Vice President Mike Pence criticized Chief Justice John Roberts for a handful of recent decisions in disputes to come before the Supreme Court, calling him a "disappointment to conservatives."
In an interview with the Christian Broadcasting Network set to air Thursday, Pence said the cases in which Roberts has joined with the liberal wing of the bench underscore the importance of the upcoming election for the future of the Supreme Court.
"We have great respect for the institution of the Supreme Court of the United States, but Chief Justice John Roberts has been a disappointment to conservatives, whether it be the Obamacare decision or whether it be a spate of recent decisions," Pence said.
The vice president specifically cited Roberts' vote in a dispute over a Louisiana law that required abortion providers to have admitting privileges at a nearby hospital, in which he joined the court's four liberal justices in striking down the law. Robert also joined the liberal majority in denying a request from a Nevada church to block enforcement of the state's 50-person limit at places of worship due to the coronavirus.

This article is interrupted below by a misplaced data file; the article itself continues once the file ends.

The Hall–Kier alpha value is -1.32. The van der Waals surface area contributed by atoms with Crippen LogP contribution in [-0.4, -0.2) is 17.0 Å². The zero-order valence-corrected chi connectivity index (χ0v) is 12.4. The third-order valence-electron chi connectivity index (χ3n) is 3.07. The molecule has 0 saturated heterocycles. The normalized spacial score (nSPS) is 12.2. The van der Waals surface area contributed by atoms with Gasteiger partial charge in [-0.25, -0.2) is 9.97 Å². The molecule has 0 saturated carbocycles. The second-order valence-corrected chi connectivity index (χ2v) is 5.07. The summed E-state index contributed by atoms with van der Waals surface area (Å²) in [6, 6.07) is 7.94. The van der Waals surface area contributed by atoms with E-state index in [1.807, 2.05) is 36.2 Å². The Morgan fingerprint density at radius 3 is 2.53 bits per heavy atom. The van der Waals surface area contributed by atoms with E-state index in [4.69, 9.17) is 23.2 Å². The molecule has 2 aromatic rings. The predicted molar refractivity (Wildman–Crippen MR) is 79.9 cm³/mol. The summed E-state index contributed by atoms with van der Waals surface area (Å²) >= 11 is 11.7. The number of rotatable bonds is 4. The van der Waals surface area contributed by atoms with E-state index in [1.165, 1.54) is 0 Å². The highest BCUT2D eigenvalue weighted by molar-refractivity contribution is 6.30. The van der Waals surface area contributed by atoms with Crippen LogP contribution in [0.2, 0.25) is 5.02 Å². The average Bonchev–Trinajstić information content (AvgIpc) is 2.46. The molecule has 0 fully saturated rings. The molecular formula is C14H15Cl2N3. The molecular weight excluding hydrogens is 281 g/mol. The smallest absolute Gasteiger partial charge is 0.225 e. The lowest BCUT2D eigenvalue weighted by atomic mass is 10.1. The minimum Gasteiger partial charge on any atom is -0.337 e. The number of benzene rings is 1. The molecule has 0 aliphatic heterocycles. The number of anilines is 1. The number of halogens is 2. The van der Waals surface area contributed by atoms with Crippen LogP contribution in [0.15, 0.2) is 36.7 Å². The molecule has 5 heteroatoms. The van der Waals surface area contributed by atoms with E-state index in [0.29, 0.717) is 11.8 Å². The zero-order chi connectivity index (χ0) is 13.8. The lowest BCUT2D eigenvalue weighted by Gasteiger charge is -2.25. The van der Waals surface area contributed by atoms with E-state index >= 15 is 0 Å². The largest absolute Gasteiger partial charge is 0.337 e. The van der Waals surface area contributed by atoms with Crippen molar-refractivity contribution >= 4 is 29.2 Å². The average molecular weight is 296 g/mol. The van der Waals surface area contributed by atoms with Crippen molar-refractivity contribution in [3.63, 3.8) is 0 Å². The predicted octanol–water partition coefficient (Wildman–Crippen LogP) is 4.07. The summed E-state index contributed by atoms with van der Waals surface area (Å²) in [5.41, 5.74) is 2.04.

Pence said the recent action from the high court was "a wake-up call for pro-life voters around the country who understand in a very real sense the destiny of the Supreme Court is on the ballot in 2020," he said.
The vice president told CBN that while some voters believed the Supreme Court wouldn't be as big of an issue in the 2020 election as it was in 2016, "that's all changed."
"I think several cases out of the Supreme Court are a reminder just how important this election is for the future of the Supreme Court," Pence said.
In addition to voting to strike down Louisiana's abortion restriction, Roberts joined the Supreme Court's liberal bloc in blocking the Trump administration's efforts to wind down the Deferred Action for Childhood Arrivals program, ruling its attempt to do so was unlawful. Roberts and Justice Neil Gorsuch, who was appointed to the high court by President Trump, helped form a 6-3 majority in extending federal workplace protections to LGBTQ workers.
But Roberts has also helped deliver rulings this term deemed to be victories for conservatives. He was in the 7-2 majority of a decision upholding the Trump administration's broad exemptions to employers who raise religious and moral objections to Obamacare's contraceptive mandate, as well as in a 7-2 ruling that found federal employment laws don't apply to teachers at religious schools whose duties include religious education.
Roberts and the court's conservative wing also formed a 5-4 majority in finding states cannot disqualify private religious schools from receiving public money.
First published on August 6, 2020 / 10:27 AM
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